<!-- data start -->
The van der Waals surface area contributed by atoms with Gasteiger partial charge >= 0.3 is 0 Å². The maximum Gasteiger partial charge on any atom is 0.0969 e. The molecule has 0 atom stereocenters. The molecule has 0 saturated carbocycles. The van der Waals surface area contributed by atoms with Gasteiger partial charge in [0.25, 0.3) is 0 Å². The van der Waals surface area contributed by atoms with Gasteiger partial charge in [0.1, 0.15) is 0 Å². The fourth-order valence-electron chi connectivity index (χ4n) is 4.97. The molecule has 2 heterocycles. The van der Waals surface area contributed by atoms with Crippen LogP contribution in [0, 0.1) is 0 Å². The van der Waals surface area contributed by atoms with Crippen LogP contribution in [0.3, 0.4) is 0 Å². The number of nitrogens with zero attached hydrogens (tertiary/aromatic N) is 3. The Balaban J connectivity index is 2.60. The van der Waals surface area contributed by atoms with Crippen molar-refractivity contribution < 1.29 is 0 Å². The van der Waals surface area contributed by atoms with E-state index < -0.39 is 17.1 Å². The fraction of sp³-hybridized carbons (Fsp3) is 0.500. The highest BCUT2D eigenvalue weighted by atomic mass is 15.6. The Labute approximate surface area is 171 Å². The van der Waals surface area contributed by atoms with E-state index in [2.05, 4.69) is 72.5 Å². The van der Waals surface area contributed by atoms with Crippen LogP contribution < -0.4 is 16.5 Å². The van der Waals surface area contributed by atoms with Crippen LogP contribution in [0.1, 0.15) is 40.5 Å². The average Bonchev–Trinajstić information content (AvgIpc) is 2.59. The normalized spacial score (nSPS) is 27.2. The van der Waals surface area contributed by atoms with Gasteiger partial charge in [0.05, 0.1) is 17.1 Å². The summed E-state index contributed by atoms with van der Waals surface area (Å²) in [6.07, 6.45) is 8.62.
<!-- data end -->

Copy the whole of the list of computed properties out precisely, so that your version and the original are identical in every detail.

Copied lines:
The van der Waals surface area contributed by atoms with Gasteiger partial charge >= 0.3 is 0 Å². The maximum Gasteiger partial charge on any atom is 0.0969 e. The molecule has 0 atom stereocenters. The molecule has 0 saturated carbocycles. The van der Waals surface area contributed by atoms with Gasteiger partial charge in [0.25, 0.3) is 0 Å². The van der Waals surface area contributed by atoms with Gasteiger partial charge in [0.1, 0.15) is 0 Å². The fourth-order valence-electron chi connectivity index (χ4n) is 4.97. The molecule has 2 heterocycles. The van der Waals surface area contributed by atoms with Crippen LogP contribution in [0, 0.1) is 0 Å². The van der Waals surface area contributed by atoms with Crippen LogP contribution in [0.3, 0.4) is 0 Å². The number of nitrogens with zero attached hydrogens (tertiary/aromatic N) is 3. The Balaban J connectivity index is 2.60. The van der Waals surface area contributed by atoms with Crippen molar-refractivity contribution < 1.29 is 0 Å². The van der Waals surface area contributed by atoms with E-state index < -0.39 is 17.1 Å². The fraction of sp³-hybridized carbons (Fsp3) is 0.500. The highest BCUT2D eigenvalue weighted by atomic mass is 15.6. The Labute approximate surface area is 171 Å². The van der Waals surface area contributed by atoms with E-state index in [2.05, 4.69) is 72.5 Å². The van der Waals surface area contributed by atoms with Crippen LogP contribution < -0.4 is 16.5 Å². The van der Waals surface area contributed by atoms with Crippen LogP contribution in [0.1, 0.15) is 40.5 Å². The average Bonchev–Trinajstić information content (AvgIpc) is 2.59. The normalized spacial score (nSPS) is 27.2. The van der Waals surface area contributed by atoms with Gasteiger partial charge in [0.05, 0.1) is 17.1 Å². The summed E-state index contributed by atoms with van der Waals surface area (Å²) in [6.07, 6.45) is 8.62.